PARIS — Fourteen of the European Space Agency’s (ESA)18 member nations have agreed to raise their contributions for 2011 despite public debt concerns that have reached near-crisis levels in some of them, ESA officials said.

As a result, the agency has been given an overall 7 percent budget increase, to 2.975 billion euros ($4 billion). The additional money could provide a financial cushion in the event unplanned bills arrive ahead of its member governments’ scheduled payments, officials said.

“The fact that these nations have agreed to a fairly substantial increase in their contributions at this time is an indication of their belief that spending on research, and specifically on space technology, is an investment in the future,” said Gerhard Kreiner, ESA’s head of corporate controlling.

In a Jan. 18 interview, Kreiner said that, in keeping with ESA Director-General Jean-Jacques Dordain’s commitment not to overstress the liquidity positions of its member governments, this money will not necessarily all be spent in 2011.

As was the case for 2010, he said, ESA might be able to maintain a reserve of cash from 2011 to be available in the early weeks of 2012. ESA’s longstanding payments policy asks member governments to deposit cash in ESA’s accounts four times per year, with the first payment in February.

ESA was able to save some 200 million euros from the 2010 budget, with this money now being spent to pay bills — notably industrial contracts — that are due before the February member-state payments, Kreiner said.

In addition to cash from its member governments, ESA receives payments from the executive commission of the 27-nation European Commission as part of programs managed by ESA but sponsored, in whole or in part, by the commission. These include the Galileo satellite navigation system and the Global Monitoring for Environment and Security (GMES) Earth observation program.

European Commission payments to ESA in 2011 are expected to total about 778 million euros. Another 233 million euros will come from organizations for which ESA performs work, such as Europe’s Eumetsat meteorological satellite organization.

Finally, the agency expects to receive payments totaling 7.9 million euros in 2011 from nations that have cooperating-state agreements in place with ESA, a relationship that falls short of full membership. Dordain said he would be signing a cooperation accord with Israel in the coming weeks, and that Romania this year likely will become ESA’s 19th member state.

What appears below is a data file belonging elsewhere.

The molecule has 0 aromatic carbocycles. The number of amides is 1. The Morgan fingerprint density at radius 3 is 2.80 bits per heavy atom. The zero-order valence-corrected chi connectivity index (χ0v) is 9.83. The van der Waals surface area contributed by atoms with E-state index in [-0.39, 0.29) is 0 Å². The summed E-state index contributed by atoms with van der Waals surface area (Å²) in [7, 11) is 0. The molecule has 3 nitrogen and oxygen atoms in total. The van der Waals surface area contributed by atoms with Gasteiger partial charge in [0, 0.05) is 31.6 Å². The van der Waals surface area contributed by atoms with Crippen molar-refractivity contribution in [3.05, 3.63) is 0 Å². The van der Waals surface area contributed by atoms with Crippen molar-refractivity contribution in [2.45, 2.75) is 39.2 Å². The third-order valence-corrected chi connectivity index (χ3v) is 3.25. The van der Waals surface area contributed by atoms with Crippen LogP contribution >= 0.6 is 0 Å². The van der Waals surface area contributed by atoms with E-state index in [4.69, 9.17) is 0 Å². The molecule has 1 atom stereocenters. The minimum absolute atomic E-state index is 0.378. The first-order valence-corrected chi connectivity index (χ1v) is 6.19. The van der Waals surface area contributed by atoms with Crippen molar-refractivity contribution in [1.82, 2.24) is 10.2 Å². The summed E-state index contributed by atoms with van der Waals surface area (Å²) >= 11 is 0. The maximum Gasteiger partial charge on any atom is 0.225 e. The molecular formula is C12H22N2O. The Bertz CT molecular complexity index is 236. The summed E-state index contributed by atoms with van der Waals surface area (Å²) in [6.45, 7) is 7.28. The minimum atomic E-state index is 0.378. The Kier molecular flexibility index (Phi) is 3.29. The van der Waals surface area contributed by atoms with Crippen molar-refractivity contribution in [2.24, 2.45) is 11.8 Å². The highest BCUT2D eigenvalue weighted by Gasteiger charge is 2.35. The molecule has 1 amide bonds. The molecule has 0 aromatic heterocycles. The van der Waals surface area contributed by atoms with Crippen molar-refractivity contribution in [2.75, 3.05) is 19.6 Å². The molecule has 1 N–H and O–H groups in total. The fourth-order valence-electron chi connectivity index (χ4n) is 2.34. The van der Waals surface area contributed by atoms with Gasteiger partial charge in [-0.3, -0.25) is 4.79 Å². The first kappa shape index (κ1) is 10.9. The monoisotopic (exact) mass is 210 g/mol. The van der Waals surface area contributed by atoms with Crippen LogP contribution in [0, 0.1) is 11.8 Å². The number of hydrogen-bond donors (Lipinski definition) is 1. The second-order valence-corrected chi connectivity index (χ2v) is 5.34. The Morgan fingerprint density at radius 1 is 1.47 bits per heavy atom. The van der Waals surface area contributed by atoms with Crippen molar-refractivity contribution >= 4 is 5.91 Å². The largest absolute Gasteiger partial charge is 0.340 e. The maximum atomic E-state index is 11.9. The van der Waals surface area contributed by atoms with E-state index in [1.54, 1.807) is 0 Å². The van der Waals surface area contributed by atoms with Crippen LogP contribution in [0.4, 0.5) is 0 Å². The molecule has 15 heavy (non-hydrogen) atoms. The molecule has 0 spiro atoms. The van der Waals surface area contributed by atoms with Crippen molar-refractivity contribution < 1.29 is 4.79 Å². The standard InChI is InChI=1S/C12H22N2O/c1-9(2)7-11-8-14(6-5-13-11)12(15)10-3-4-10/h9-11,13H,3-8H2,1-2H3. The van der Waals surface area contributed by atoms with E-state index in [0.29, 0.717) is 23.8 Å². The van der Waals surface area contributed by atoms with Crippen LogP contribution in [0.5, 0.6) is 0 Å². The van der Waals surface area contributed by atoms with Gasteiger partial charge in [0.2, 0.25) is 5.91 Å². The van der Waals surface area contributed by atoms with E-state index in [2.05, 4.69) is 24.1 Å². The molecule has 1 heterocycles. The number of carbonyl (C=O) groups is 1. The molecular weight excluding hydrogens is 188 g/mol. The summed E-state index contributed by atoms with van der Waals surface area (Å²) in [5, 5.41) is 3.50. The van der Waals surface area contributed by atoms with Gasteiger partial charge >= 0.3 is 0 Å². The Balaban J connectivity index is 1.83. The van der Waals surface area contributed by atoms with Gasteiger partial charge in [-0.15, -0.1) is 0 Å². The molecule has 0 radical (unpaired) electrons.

All these funding sources combined will give the agency 3.99 billion euros in 2011, which is 6.7 percent over what ESA had to work with in 2010.

France remains the biggest ESA contributor, paying 25 percent of the budget before the outside contributions from the European Commission and others are taken into account. Germany, which in the past couple of years has raised its ESA profile, is contributing 24 percent of the income ESA receives from its member states.

Both France and Germany are increasing their funding to ESA in 2011 over 2010. But even some nations whose public finances are under heavy pressure, such as Spain, are increasing their ESA payments, Kreiner said. He declined to say which nations had reduced their payments to the agency for 2011.

In a Jan. 14 press briefing on the budget, Dordain said the agency’s budget priorities remain so-called applications programs, which are believed to have near-term commercial value, and science.

Earth observation accounts for 21 percent of ESA’s total budget in 2011, up from 19 percent in 2010 as GMES and other satellite missions enter their high capital spending phases.

Navigation, which is mainly Galileo, is ESA’s second-largest funding area, accounting for 16.7 percent of the total budget planned for 2011. Launch vehicles, which for many years occupied ESA’s top spot on the spending charts, is in third position in 2011, expected to account for 15.3 percent of the budget.

A Europeanized version of Russia’s Soyuz rocket and the Italian-led, ESA-managed Vega small-satellite rocket are expected to make their debut launches in 2011 from Europe’s Guiana Space Center spaceport in French Guiana.

Most ESA programs are funded by optional contributions from the agency’s member governments, with each nation taking shares it deems most likely to produce contracts for its national industry from ESA. The major exception is science, which is funded by mandatory contributions from all ESA members based on the size of each nation’s economy.

For 2011, science is ESA’s fourth-largest spending area, accounting for 11.6 percent of the budget.

Peter B. de Selding was the Paris bureau chief for SpaceNews.